Releasing Tension in the Legs
The larger muscles of the legs tend to fatigue and ache when dealing with anxiety, creating an overall lethargic feeling in the body. To overcome this sensation in the lower body, this part of the sequence targets the calves and hamstrings, using a folding chair for support.
Open the folding chair and flip it so that the legs of the chair are in the air, and the seat and chair back are on the floor. Position the chair so that the seat portion of the chair faces you and the chair back faces away from you. Stand between the legs of the chair, facing the seat of the chair. Keep your left foot planted on the floor and place your right foot in the middle of the bottom surface of the seat. Hold the chair legs with your hands, and shift your weight into the right foot, still keeping your left foot on the floor. With the left leg on the floor behind the seat of the chair, lean your body forward until you come onto the ball of your left foot, placing most of your weight in your right foot. Take a few moments to feel the release of the right calf from the angle of the foot and dorsiflexion of the ankle. For a deeper calf stretch, lift the left foot away from the floor an inch or two. Change sides.
Close the chair so you may now use it as a prop for parsvottanasana (pyramid pose). Standing upright in tadasana (mountain pose) with your feet hip-bone-distance apart, place the rim of the seat back against the front of your pelvis. Step your left foot back about three feet or so, and angle the back heel in (like the back foot in warrior I). Hinge at your hips to fold over the chair. From here, you may walk your hands down the sides of the chair to the chair legs. Keep both hip points on the chair. Support your chest on the surface that has been created from the closed seat of the chair. If your chest doesn’t reach the flat surface of the chair, bend your front leg to help move your chest forward. You can also support your chest on a blanket or a bolster between the chair and chest. And if you like, you can place a block under your forehead, sandwiched between the chair and the forehead. Stay here for anywhere from two to five minutes on each side.
Inverting the Body
Inversions often help to ease anxiety. When your head goes below your heart, blood pressure momentarily rises through the carotid sinuses on the sides of your neck and the aortic arch above your heart. The baroreceptors (vascular sensors that detect changes in the blood pressure and send that information to the brain) ignite and signal your body to quiet your mind and shift into its parasympathetic nervous system. The parasympathetic nervous system puts the body in rest-and-digest mode by slowing your heart rate and reducing blood flow to the skeletal muscles (so that it can be directed toward the organs of digestion).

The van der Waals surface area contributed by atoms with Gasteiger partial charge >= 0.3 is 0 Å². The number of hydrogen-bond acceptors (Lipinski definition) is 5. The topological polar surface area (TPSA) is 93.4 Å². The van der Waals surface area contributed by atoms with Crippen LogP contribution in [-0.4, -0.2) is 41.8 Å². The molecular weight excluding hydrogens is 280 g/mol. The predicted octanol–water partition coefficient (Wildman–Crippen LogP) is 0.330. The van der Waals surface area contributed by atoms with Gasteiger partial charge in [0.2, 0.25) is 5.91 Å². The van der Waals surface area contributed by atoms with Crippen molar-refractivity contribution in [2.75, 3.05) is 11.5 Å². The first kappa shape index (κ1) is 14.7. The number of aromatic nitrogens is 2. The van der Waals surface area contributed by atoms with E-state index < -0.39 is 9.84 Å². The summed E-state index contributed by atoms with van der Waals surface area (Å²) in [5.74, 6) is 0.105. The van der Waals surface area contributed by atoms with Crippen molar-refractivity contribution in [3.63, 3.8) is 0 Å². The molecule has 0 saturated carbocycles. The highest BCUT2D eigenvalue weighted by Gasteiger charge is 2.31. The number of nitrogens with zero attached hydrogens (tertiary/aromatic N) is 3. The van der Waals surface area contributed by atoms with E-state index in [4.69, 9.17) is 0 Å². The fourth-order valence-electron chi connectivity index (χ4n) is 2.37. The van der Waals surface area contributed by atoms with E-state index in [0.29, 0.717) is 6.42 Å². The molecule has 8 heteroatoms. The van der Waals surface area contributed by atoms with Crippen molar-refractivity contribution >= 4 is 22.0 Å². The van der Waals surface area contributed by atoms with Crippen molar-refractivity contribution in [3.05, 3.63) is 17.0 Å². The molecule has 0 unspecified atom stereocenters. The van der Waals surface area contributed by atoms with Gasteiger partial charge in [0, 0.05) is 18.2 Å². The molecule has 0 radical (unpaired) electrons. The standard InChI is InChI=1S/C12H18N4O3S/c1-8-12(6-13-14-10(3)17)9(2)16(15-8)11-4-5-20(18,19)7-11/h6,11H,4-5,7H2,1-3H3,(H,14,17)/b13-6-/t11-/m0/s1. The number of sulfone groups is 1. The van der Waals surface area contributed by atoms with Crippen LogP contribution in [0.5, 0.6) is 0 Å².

This next inversion is a supported shoulderstand. To set it up, open the chair to its upright position. With the chair on the floor, place a bolster flat and horizontally in front of the chair's front legs. Sit facing the chair. Bring your legs up and over the chair seat. Hold onto the sides of the chair as you pull your hips forward toward the back of the chair seat and lower your back onto the seat of the chair. Then, carefully slide your back down the chair seat until your shoulders reach the bolster. Your neck and shoulders are supported by the bolster while your head rests on the floor. Your hips stay on the chair seat. Walk your hands down the sides of the back chair legs. Then walk your shoulder blades toward each other as you hold onto the chair. Place your feet onto the rim of the chair back and straighten one leg at a time. Stay here for one to five minutes.
To come out, bend your knees and place the soles of your feet on the chair rim. Slide your back and hips off of the chair as your head slides back and your shoulders come off of the bolster. Rest your hips on the bolster and your calves on the chair seat.
For a restorative inversion, stay exactly where you are on the bolster and chair. Allow your hips to externally rotate so that your legs turn out, and hook your feet onto the inside of the back of the chair, similar to baddha konasana (bound angle) legs. As an alternative to this position, you can elect to cross the ankles. Stay here for five to ten minutes. The external rotation of the femur bones here offers a bit of balance to the neutral leg position used in the rest of this sequence. There is little effort in this pose, offering a subtle transition from inversion to shavasana (corpse pose).
Slide off your props and come into supported shavasana. You may choose to support your head, neck, and legs with rolled-up blankets under the neck and knees, cover yourself with a blanket, and/or place an eye pillow over your eyes. This modified shavasana allows the body to sink into the floor with a sense of comfort and grounding from the weighted props.
Once I reach this stage of my practice, I often find that the sequence has relieved many of the symptoms of anxiety. But in those cases where I still feel the anxious thoughts pulsing, I end my practice with yoga nidra (yogic sleep), a type of guided relaxation. This allows me to follow a guided script, which puts me in a state of deep relaxation both mentally and physically. At the end of the practice, I feel refreshed, with a sense of wholeness.
This sequence is a self-soothing practice that addresses some of the common symptoms of anxiety. Practicing it regularly will help to balance your nervous system, ground your thoughts, and perhaps break the cycle of anxiety. If you are suffering from high levels of anxiety, please seek the advice of the doctor. This article is in no way a substitute for medical advice, therapy, or treatment.